In this case Rev1 and 12.09v coming from the battery. In this example the CM02 is fitted to our test robot - Chucky. It has an MD22 fitted to drive the motors, and you will see this is firmware Rev2. The sliders controls the speed of the motors. There is a CMPS03 compass module fitted - Rev9 and showing a bearing of 293 degrees. An SRF08 has been found at address 0xE0. Chucky actually has 12 SRF08's fitted, the one shown is simply the first that was found. Chucky does not have an SP03 module fitted - yet, or an LCD module. If they are connected they will appear in the LCD02 and SP03 panels. Text can be sent to the SP03 or LCD02 modules by typing it into the edit box and pressing one of the Line/Speak buttons.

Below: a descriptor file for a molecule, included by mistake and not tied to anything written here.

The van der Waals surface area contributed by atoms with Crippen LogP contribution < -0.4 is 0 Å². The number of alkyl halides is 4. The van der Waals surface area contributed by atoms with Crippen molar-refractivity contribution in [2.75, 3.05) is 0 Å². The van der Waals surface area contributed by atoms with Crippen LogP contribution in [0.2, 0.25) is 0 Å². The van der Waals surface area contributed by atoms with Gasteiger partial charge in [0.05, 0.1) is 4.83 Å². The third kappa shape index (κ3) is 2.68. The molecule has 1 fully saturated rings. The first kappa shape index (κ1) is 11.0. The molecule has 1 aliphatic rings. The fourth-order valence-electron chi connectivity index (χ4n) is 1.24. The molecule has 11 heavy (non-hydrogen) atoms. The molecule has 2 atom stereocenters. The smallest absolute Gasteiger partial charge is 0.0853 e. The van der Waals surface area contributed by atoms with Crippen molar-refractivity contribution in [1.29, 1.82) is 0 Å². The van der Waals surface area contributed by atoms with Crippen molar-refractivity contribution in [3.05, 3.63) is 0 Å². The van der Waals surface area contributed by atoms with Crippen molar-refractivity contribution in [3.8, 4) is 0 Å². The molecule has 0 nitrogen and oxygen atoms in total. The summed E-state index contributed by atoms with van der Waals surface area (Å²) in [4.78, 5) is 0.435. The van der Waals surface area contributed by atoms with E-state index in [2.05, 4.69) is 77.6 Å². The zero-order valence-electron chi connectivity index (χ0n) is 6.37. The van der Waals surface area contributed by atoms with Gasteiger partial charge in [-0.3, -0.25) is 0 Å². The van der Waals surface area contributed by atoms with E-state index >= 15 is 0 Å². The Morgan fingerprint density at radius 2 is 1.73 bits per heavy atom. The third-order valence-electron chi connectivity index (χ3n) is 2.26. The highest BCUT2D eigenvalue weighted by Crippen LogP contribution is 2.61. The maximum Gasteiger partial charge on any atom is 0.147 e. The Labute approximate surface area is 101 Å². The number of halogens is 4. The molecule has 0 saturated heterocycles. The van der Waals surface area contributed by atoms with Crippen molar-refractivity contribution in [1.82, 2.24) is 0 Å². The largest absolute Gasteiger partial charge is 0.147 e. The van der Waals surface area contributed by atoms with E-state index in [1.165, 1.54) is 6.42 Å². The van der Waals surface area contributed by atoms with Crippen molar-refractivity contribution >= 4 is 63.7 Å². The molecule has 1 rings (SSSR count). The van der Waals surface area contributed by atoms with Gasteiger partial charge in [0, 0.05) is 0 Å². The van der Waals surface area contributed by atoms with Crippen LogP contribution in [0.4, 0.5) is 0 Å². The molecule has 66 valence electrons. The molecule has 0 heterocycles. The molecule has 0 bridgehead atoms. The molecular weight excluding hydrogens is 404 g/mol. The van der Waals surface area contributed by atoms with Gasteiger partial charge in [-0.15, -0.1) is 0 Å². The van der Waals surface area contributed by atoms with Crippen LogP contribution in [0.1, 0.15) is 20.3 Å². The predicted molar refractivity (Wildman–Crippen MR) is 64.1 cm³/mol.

The Edit box in the SRF08 panel shows the currently found SRF08. If you change this address, the "Update" button, which is normally grayed out, becomes active. If you press it, a command will be sent to the CM02 to change the SRF08's address. This is very useful if you're putting multiple SRF08's on your robot. Make sure you only have one SRF08 connected when you do this, otherwise you will reprogram every SRF08 to the new address. The display is live - with battery volts, compass and sonar being continuously updated.